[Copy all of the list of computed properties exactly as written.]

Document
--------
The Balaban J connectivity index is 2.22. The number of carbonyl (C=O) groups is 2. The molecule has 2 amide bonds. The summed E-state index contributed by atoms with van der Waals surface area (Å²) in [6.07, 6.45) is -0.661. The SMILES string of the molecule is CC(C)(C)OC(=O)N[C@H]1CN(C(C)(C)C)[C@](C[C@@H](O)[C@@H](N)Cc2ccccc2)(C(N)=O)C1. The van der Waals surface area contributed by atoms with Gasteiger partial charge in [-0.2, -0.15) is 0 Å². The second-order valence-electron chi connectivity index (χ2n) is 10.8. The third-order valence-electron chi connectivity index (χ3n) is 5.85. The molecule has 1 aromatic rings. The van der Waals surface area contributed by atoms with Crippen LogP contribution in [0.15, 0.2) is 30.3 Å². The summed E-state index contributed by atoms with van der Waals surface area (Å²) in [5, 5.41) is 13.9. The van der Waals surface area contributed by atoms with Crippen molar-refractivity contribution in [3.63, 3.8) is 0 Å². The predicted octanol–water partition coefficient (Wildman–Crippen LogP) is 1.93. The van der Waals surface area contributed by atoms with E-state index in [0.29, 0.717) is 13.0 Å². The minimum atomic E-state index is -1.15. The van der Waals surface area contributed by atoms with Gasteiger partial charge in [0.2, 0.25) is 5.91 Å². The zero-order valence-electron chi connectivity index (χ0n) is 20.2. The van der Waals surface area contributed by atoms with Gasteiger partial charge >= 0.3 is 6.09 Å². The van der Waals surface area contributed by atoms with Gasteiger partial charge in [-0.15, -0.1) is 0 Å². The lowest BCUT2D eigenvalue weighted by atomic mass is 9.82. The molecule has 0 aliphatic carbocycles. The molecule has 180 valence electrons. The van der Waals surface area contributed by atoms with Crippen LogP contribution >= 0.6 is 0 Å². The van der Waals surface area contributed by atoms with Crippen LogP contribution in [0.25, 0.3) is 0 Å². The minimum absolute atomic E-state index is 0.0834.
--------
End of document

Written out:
The Balaban J connectivity index is 2.22. The number of carbonyl (C=O) groups is 2. The molecule has 2 amide bonds. The summed E-state index contributed by atoms with van der Waals surface area (Å²) in [6.07, 6.45) is -0.661. The SMILES string of the molecule is CC(C)(C)OC(=O)N[C@H]1CN(C(C)(C)C)[C@](C[C@@H](O)[C@@H](N)Cc2ccccc2)(C(N)=O)C1. The van der Waals surface area contributed by atoms with Gasteiger partial charge in [-0.2, -0.15) is 0 Å². The second-order valence-electron chi connectivity index (χ2n) is 10.8. The third-order valence-electron chi connectivity index (χ3n) is 5.85. The molecule has 1 aromatic rings. The van der Waals surface area contributed by atoms with Crippen LogP contribution in [0.15, 0.2) is 30.3 Å². The summed E-state index contributed by atoms with van der Waals surface area (Å²) in [5, 5.41) is 13.9. The van der Waals surface area contributed by atoms with Crippen molar-refractivity contribution in [3.63, 3.8) is 0 Å². The predicted octanol–water partition coefficient (Wildman–Crippen LogP) is 1.93. The van der Waals surface area contributed by atoms with E-state index in [0.29, 0.717) is 13.0 Å². The minimum atomic E-state index is -1.15. The van der Waals surface area contributed by atoms with Gasteiger partial charge in [0.2, 0.25) is 5.91 Å². The zero-order valence-electron chi connectivity index (χ0n) is 20.2. The van der Waals surface area contributed by atoms with Gasteiger partial charge >= 0.3 is 6.09 Å². The van der Waals surface area contributed by atoms with Gasteiger partial charge in [-0.15, -0.1) is 0 Å². The lowest BCUT2D eigenvalue weighted by atomic mass is 9.82. The molecule has 0 aliphatic carbocycles. The molecule has 180 valence electrons. The van der Waals surface area contributed by atoms with Crippen LogP contribution >= 0.6 is 0 Å². The van der Waals surface area contributed by atoms with Crippen LogP contribution in [0.25, 0.3) is 0 Å². The minimum absolute atomic E-state index is 0.0834.